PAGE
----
Weight loss surgery boosts lung function and lowers inflammation

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A study by the University of Vermont has brought new insights into the benefits of bariatric surgery, beyond just weight loss.

Published in the American Journal of Physiology-Lung Cellular and Molecular Physiology, the research found that this surgery not only leads to significant weight loss but also improves lung function.

Additionally, it was observed that plasma taken from patients after surgery showed a reduced inflammatory response in airway-lining cells compared to before surgery.

This study adds to the existing evidence on the positive outcomes of bariatric surgery, such as weight reduction and enhanced lung function.

The researchers aimed to uncover the mechanisms behind these benefits to potentially develop new treatments for obese patients with asthma. They also explored other methods, like exercise and diet changes, that could mimic the advantages of weight loss.

The research team focused on understanding how obesity and weight loss influence the airways, particularly in relation to asthma. They studied cells that line the airways and are responsible for controlling airway constriction.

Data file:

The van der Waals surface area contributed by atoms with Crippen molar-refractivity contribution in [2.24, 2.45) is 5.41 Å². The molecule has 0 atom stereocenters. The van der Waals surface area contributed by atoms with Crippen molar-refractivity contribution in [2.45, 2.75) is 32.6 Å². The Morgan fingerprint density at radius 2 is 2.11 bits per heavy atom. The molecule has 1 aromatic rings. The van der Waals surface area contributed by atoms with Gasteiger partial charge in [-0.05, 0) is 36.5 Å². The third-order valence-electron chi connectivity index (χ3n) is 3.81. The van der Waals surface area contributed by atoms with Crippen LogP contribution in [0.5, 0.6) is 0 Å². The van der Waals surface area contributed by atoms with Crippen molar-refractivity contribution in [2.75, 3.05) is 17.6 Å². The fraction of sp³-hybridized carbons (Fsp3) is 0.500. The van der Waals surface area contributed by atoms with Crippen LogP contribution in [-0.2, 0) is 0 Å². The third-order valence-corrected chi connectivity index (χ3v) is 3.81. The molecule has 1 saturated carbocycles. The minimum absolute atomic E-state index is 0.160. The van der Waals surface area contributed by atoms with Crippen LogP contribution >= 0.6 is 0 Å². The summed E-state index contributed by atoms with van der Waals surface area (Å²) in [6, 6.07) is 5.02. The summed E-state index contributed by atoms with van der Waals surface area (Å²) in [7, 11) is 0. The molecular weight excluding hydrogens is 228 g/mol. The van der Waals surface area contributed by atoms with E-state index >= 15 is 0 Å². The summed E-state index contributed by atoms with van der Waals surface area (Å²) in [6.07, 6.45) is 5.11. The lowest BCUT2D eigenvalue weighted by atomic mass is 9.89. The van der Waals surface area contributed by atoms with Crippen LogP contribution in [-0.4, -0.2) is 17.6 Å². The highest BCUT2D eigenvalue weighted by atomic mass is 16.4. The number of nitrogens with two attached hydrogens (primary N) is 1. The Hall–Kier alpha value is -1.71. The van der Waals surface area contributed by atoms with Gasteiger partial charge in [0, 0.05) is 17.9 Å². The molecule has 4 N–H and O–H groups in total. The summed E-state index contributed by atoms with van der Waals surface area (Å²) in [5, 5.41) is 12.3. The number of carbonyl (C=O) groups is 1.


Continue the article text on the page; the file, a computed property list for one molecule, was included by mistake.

By examining the effects of circulating fat-derived factors from both asthmatic and non-asthmatic obese patients undergoing bariatric surgery, the team gathered comprehensive data.

This data included lung function, body mass index, self-reported asthma management, and fat tissue samples collected during surgery. Plasma samples were taken before and after the surgery at various stages.

Paola E. Peña García, a Ph.D. candidate and the study’s lead author, mentioned that while weight loss is undoubtedly beneficial, fat-derived factors might not be the primary influencers in obese asthma.

The team acknowledges the need for further research to completely understand the impact of obesity and weight loss on asthma treatment.

This study opens new avenues for treating asthma in obese patients, suggesting that the benefits of bariatric surgery might extend beyond weight loss to include respiratory health improvements.

If you care about health, please read studies that vitamin D can help reduce inflammation, and vitamin K could lower your heart disease risk by a third.

For more information about health, please see recent studies about new way to halt excessive inflammation, and results showing foods that could cause inflammation.

The research findings can be found in the American Journal of Physiology-Lung Cellular and Molecular Physiology.

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